We used a similar process to sort through legal databases, such as Westlaw, Lexis and Pacer. Again, we’d use the broadest possible search parameters to identify any lawsuit involving Tasers (in addition to using “Taser” as a key word, we also used various iterations of the more generic phrases used to describe these weapons, such as “electronic control device”). This process returned thousands of court records, and we went through every one of them to see if it qualified as a Taser-related wrongful death suit (we decided early in the project to focus only on fatalities and opted not to tally injury cases, because the universe simply would have been too large to manage). Reviewing the lawsuits was an enormously time-consuming and painstaking process.

Our search for lawsuits served two functions: not only was it the basis for our assessment of the litigation burden associated with fatal police incidents involving Tasers, it also turned up scores of deaths that got no coverage from local news media. So if we’d used only news reports as a way to track down fatal incidents involving Tasers, we would have missed a lot of them. This was particularly true in more rural areas or in big cities where a fatal police incident, in itself, might not get covered in local news accounts.

That process was incredibly time and labor intensive. Eisler said that the idea for the series first came about around 18 months ago, and the team was working primarily on the project for about a year, for some people almost exclusively.

But the results were eye opening: While Reuters said that its criteria for inclusion in the database was much stricter than Amnesty’s, they still ended up with hundreds of more Taser-linked deaths.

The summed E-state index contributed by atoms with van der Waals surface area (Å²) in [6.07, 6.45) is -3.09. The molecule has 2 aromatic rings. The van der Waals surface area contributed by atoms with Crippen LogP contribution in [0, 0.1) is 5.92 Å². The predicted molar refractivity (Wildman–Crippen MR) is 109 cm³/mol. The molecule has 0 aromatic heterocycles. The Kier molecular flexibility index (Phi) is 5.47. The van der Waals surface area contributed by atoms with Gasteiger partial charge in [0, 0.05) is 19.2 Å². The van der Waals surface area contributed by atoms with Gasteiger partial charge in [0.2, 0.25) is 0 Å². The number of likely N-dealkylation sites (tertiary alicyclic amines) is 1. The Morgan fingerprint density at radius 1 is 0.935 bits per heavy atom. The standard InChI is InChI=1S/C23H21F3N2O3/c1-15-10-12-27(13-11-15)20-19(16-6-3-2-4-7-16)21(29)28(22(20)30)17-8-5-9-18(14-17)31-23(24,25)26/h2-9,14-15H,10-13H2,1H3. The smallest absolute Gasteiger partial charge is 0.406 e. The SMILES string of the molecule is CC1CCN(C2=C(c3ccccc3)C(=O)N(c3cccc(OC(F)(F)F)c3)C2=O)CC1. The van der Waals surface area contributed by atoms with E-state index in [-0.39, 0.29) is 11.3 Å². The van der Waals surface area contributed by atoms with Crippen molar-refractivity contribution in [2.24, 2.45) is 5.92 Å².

“Their most recent number was 700, and they did great work, but we thought we could bring more resources to bear, and be more comprehensive and more informative,” he said. Ultimately their Taser database catalogued 1,005 deaths.

Building the database

Tackling a project of that scale brought a lot of its own challenges. Ultimately, Reuters database categorized each death against dozens of different criteria, some of which haven’t yet been made public.

“Everything from zip codes for the map, the case number, the docket number, news stories, other information that we garnered as we went along,” said Eisler. “Anytime we saw a reference to ‘excited delirium” and whether it was made by the prosecution or defense.”

That last field, for example, helped tell the story about how “excited delirium,” which is not a universally-recognized medical condition, would ultimately be pinned as the culprit for many Taser-related deaths, thanks in large part to “a thicket of intersecting relationships among police, coroners and a wide network of scientists the company taps.”

Building a comprehensive database occasionally meant double back and adding fields they had not thought of from the start.

“The big project where you’re building a really large data set over time is figuring out what you want to get out of that data that you’re collecting, so you collect all of the data for each case,” said Eisler “We fundamentally understood the process of doing that, but there were things that halfway through we thought, we really should be tracking this. We re-looked at cases we thought we had put to bed.”

In this case, there was not a lot of fancy technology at play.

“We did it all in spreadsheets. We did it all in Excel. A giant Excel spreadsheet. It’s a lot of data, on a thousand plus cases,” he said, crediting Grant Smith and Michael Pell for amazing work helping analyze the trove of information. One key piece of advice for making that go smoothly? “If you have multiple people gathering or augmenting data, having a mechanism built into the spreadsheet or process to identify who did what is very important.”